The importance of choosing your word(s)

As a writer, I’ve always loved to collect words. The ones that ring with a unique sound, tingle the tip of your tongue, make you smile as they form. I’ve also learnt the power of affirmations during challenging yoga practice, intention setting to bring focus whilst building my portfolio career; the right words create a special kind of magic for goals, new habits, ambitions and future achievements.

These spells are so important but until last year, I hadn’t really considered how I could use them to look ahead after such a difficult couple of years.

For 2021, I chose the word ‘novel’. I decided on this because I wanted to “finish” writing my novel, and I wanted the year to be full of new things. It must be noted now, deciding on your word for next year won’t always work in the way that you think it should.

I’ve already made the joke enough times that I’m sick of it, but for quite a while it felt that the only new thing I experienced was broken bones. I’ve managed to break my wrist and fracture my ankle in the last 7 months, and it’s not something I’d like to repeat. However, if I take the bigger picture view, there has been a lot about this year that has been novel.

I’ve worked with people who have been kind, and generous, and understanding. Who have helped me find my feet whilst they’re still finding theirs, in a business that does exactly that for so many. If you don’t know The Portfolio Collective, and you want a career that’s built to suit you – check it out. Being understood, supported, directed when needed, celebrated no matter what, was incredibly novel.

Understanding how resilient I am, where the limitations are and how boundaries can help me, has also been novel – especially given that I’ve tried to keep working as much as possible whilst dealing with physical pain, isolation/limitations, and the knock-on both had to my mental health.

The novel hasn’t been completely forgotten either. I started working with creativity coach, Paul Macauley in the autumn and with his help I’ve started to see the wood for the trees. I’d made some progress myself, helped by conversations with incredible writers I get to call friends but I didn’t actually get to the writing. Now the writing has started, albeit slowly. Whilst I continue to work on forming new habits, making the most of the fallow time of winter, I have been challenged to write for just two minutes a day on the novel. Mostly it’s musing on ideas but I’m half way through the challenge and spending more time in addition to these tiny blocks every day.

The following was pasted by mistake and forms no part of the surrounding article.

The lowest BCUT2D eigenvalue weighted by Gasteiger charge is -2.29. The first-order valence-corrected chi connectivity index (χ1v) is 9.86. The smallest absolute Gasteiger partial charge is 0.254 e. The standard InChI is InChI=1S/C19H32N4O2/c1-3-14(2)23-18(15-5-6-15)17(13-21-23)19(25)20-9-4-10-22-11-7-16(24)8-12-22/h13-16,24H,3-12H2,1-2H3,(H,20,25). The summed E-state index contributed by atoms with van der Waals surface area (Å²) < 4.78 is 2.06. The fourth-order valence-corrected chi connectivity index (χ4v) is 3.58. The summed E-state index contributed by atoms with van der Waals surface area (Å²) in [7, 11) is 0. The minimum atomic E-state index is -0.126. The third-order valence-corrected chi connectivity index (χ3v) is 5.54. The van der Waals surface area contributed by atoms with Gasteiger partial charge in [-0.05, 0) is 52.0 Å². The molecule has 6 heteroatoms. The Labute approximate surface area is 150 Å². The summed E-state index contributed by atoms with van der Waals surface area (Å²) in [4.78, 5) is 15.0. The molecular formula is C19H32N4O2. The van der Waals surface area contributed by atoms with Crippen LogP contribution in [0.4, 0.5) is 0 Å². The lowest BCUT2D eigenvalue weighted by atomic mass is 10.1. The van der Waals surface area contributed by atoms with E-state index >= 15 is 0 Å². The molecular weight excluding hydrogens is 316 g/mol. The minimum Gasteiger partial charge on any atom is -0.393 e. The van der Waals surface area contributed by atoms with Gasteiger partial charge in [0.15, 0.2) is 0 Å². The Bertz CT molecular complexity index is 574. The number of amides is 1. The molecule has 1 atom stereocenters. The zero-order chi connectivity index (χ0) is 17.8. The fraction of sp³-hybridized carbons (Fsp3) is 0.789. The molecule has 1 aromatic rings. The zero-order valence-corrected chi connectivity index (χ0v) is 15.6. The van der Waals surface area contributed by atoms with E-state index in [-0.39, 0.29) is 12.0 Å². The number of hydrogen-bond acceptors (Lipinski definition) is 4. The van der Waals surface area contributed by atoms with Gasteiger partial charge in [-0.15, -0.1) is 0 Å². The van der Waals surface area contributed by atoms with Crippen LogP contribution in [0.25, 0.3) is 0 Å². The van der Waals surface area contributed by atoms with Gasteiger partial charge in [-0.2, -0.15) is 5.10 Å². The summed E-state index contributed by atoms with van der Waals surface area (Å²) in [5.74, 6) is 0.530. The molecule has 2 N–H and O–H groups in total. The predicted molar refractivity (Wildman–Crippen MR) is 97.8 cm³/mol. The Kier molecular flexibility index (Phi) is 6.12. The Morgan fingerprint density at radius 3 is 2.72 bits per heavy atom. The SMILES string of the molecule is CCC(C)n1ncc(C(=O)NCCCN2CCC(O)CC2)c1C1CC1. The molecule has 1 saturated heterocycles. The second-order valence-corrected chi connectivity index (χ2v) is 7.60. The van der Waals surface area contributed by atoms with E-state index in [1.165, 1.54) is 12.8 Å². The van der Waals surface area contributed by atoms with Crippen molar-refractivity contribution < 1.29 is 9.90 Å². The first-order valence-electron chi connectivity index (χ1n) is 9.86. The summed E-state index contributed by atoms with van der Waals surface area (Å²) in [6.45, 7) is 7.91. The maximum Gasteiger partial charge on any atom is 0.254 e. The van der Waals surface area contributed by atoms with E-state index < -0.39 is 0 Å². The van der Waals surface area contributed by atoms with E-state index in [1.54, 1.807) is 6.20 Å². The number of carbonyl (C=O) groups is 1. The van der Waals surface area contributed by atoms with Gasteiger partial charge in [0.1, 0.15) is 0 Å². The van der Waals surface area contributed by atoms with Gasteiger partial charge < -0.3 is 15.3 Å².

So, how to choose a word for 2022?

When I heard about this process in 2020, it was a combination of two sources that I found invaluable. Firstly, Susannah Conway provides a free workbook to ‘Find Your Word’ – read the accompanying article to see how her words have guided her and been more useful that New Year’s resolutions!

Once I had my word for 2021, I wanted to ensure I wouldn’t forget it. Stacey from Darwin & Grey creates beautiful hand-painted banners, and this will be the third year she has created them. Her post on choosing is so wonderful, I had to copy it here:

My Word: Fearless, 2022 ✨ What’s yours?

Forget setting any resolutions this year. Nine times out of ten, we ditch them a month in anyways! Instead choose a word, just a single word to take with you into 2022.

Give it some thought, opt for one that can be your focal point, a simplified anchor to use as something to help you recenter when you find yourself feeling a little overwhelmed or lost.

My word of the year is Fearless. I was toying with all kinds of bold, enthusiastic and positive words to do with starting new chapters and growing up and realised more so than anything, next year is my year to just bloody go for it so Fearless fits the bill perfectly!